Hemingway on Fishing
This collection of twenty-one excerpts, short stories, and magazine and newspaper articles reinforces that, above all, Hemingway the writer is inseparable from the mystically large and fascinating character who’s portfolio of enthusiasms knew no bounds. Hemingway On Fishing is a delightful compilation for the Papa buff as well as the literature-minded angler who reads when not fishing. Hemingway’s prose is unexpectedly fresh, even when weighed against newer outdoor writing. The best contemporary writer on fishing, Tom McGuane, The Longest Silence, seems unsteady and effete in comparison to the fullness of Hemingway on his game. What McGuane achieves with intimacy and exactitude, Hemingway overwhelms in fits of vigor.
“When you are drifting, out of sight of land, fishing four lines, sixty, eighty, one hundred and one hundred fifty fathoms down, in water that is seven hundred fathoms deep you never know what may take the small tuna that you use for bait, and every time the line starts to run off the reel, slowly first, then with a scream of the click as the rod bends and you feel it double and the huge weight of the friction of the line rushing through that depth of water while you pump and reel, pump and reel, pump and reel, trying to get the belly out of the line before the fish jumps, there is always a thrill that needs no danger to make it real.” (“On The Blue Water: A Gulf Stream Letter,” Esquire, April, 1936)
This excerpt was Hemingway’s response to a friend who dismissed angling as lacking in the excitement that, say, one experiences when being charged by an elephant. Editor Lyons says Papa upped the dosage by carrying a “Thompson submachine gun on board the Pilar, which he used with glee to kill sharks.”
It should be remembered that Hemingway fished in an entirely different era than today’s contexture of carbon fiber rods, global positioning satellite navigation, electronic fish finders, helicopter day trips, and especially, the literary world’s enchantment with fly fishing. To be sure, Hemingway would have found the current rave of flats fishing with a fly for the barely edible bonefish or permit to be utterly vapid. He was not above baitfishing with worms or grasshoppers and his penchant for killing everything he caught sounds so authoritatively prescriptive as to escape criticism.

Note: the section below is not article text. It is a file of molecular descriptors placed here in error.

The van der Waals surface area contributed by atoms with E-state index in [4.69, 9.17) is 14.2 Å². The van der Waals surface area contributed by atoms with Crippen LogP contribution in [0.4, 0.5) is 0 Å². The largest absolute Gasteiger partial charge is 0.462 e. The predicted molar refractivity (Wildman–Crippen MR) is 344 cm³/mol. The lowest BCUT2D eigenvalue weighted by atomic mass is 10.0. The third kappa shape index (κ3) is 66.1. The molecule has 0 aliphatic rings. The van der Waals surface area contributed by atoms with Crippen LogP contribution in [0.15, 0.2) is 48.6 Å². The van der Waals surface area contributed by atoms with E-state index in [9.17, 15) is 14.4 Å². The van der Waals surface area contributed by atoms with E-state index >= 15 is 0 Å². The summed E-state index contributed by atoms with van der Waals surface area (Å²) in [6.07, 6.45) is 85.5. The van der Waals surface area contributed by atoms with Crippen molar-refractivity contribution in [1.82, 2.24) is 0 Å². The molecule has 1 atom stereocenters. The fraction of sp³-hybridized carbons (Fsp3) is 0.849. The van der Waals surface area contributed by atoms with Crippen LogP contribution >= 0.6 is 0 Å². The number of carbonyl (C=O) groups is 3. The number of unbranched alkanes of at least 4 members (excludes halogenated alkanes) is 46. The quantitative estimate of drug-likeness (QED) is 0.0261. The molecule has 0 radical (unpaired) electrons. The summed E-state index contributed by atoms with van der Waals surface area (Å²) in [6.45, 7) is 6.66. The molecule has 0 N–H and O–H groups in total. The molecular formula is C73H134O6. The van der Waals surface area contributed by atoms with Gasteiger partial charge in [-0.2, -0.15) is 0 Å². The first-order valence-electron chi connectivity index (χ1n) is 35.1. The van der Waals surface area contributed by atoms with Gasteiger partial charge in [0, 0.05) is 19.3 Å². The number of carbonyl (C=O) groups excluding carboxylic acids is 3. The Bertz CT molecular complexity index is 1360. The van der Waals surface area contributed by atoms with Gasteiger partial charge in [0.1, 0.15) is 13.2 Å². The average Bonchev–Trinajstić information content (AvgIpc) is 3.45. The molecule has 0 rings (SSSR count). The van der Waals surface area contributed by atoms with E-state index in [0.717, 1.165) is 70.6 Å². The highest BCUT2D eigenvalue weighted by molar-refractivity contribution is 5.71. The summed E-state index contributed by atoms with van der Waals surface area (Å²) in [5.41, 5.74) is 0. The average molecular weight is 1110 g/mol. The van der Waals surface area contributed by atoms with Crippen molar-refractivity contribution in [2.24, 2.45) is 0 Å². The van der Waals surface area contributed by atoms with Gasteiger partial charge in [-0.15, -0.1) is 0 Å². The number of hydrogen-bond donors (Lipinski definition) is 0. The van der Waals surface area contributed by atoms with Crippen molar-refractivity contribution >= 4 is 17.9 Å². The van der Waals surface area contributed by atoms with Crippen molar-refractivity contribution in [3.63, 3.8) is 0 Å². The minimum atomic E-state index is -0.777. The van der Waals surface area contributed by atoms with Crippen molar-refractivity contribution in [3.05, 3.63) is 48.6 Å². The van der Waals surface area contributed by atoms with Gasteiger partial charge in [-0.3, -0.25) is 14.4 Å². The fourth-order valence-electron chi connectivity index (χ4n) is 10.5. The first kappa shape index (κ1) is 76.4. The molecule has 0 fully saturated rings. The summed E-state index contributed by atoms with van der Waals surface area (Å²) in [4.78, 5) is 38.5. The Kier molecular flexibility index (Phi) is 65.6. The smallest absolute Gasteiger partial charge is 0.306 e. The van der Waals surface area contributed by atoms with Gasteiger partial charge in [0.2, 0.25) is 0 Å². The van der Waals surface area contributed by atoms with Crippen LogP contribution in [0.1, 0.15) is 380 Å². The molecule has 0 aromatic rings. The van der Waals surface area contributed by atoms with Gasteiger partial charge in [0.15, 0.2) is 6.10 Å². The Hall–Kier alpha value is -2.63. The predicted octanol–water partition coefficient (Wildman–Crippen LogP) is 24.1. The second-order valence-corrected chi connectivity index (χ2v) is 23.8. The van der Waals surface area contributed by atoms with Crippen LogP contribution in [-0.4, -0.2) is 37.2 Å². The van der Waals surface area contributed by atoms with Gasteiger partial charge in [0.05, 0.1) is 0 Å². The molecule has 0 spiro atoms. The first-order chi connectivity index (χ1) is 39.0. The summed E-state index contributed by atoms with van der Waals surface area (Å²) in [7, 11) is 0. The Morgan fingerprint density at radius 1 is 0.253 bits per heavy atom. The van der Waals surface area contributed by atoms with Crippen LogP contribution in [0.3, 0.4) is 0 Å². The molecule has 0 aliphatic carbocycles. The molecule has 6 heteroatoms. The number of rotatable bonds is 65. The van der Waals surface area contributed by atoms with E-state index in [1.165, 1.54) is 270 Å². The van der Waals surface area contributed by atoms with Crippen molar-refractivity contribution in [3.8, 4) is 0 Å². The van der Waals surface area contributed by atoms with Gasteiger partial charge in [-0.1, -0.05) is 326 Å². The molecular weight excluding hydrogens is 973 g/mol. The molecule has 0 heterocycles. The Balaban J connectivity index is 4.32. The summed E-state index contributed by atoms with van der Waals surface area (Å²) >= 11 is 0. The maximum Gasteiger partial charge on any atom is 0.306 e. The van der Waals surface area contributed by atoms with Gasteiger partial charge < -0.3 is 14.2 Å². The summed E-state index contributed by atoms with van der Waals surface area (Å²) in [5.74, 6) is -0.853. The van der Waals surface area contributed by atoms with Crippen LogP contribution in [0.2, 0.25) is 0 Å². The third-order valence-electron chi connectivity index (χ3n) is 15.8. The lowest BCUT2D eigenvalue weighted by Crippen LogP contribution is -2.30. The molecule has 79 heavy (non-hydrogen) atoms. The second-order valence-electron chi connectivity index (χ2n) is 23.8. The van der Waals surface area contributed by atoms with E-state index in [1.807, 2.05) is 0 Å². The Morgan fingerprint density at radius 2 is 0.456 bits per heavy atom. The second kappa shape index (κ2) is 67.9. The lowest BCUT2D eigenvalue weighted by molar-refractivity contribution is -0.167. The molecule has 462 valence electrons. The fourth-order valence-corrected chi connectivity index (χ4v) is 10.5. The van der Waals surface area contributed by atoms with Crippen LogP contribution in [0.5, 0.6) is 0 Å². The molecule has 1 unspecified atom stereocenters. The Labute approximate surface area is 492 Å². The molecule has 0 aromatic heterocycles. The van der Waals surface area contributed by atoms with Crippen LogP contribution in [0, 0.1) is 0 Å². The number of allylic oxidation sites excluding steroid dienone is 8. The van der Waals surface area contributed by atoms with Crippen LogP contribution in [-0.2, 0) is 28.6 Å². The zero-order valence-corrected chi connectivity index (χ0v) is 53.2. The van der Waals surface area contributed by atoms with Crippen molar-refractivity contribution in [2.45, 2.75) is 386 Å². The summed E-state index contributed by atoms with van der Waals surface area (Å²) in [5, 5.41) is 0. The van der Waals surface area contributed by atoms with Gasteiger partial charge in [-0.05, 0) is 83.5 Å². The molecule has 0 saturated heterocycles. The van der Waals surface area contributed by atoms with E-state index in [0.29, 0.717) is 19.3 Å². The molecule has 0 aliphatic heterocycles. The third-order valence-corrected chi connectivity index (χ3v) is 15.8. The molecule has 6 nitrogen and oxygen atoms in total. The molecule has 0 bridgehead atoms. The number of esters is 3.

At times the prose and imagery is breathtaking. In the story, “Now I Lay Me,” Hemingway places an injured Nick Adams seven miles behind the front lines of the Spanish Civil War battling a preternatural type of insomnia. “I myself did not want to sleep because I had been living for a long time with the knowledge that if I ever shut my eyes in the dark and let myself go, my soul would go out of my body.” This premise supports a brilliant segue into his lying awake at night recounting a handful of trout streams, log by trout-holding log, and ends with Adams admitting, “Some nights too I made up streams, and some of them were very exciting, and it was like being awake and dreaming. Some of those streams I still remember and think that I have fished in them, and they are confused with streams I really know.”
Lyon’s divides the book into three sections, the first of which, From Up in Michigan to the Pyrennes, includes seven freshwater works of fiction: five Nick Adams stories, and excerpts from A Moveable Feast and The Sun Also Rises. Section II collects eleven articles that appeared in various magazines and newspapers, (i.e., Esquire, Vogue, Holiday, Look, Toronto Star Weekly and Toronto Daily Star) between 1920 and 1936. Easily the most bizarre of these works is a piece in Esquire in which Hemingway relates how he manages to shoot himself through both calves with a .22 pistol while gaffing a shark. Lastly, Section III comprises three more excerpts from among Hemingway’s greatest works, The Garden of Eden, Islands in the Stream, and The Old Man and the Sea.
The Foreword by Jack Hemingway, Ernest’s son, is candid without offering any new, personal narrative on his famous father, whereas Lyons’ warm introduction showcases just how influential a role fishing served in Hemingway’s life. In all, publisher, writer, angler, Lyons has compiled a remarkably complete and satisfying book, confirming that he is the right individual to mastermind this project. Hemingway On Fishing should serve to enlighten many unsuspecting readers to the unmatched richness of Ernest Hemingway. One is reminded of the prescient words of Wystan Hugh Auden, “Some books are undeservedly forgotten; none are undeservedly remembered.”
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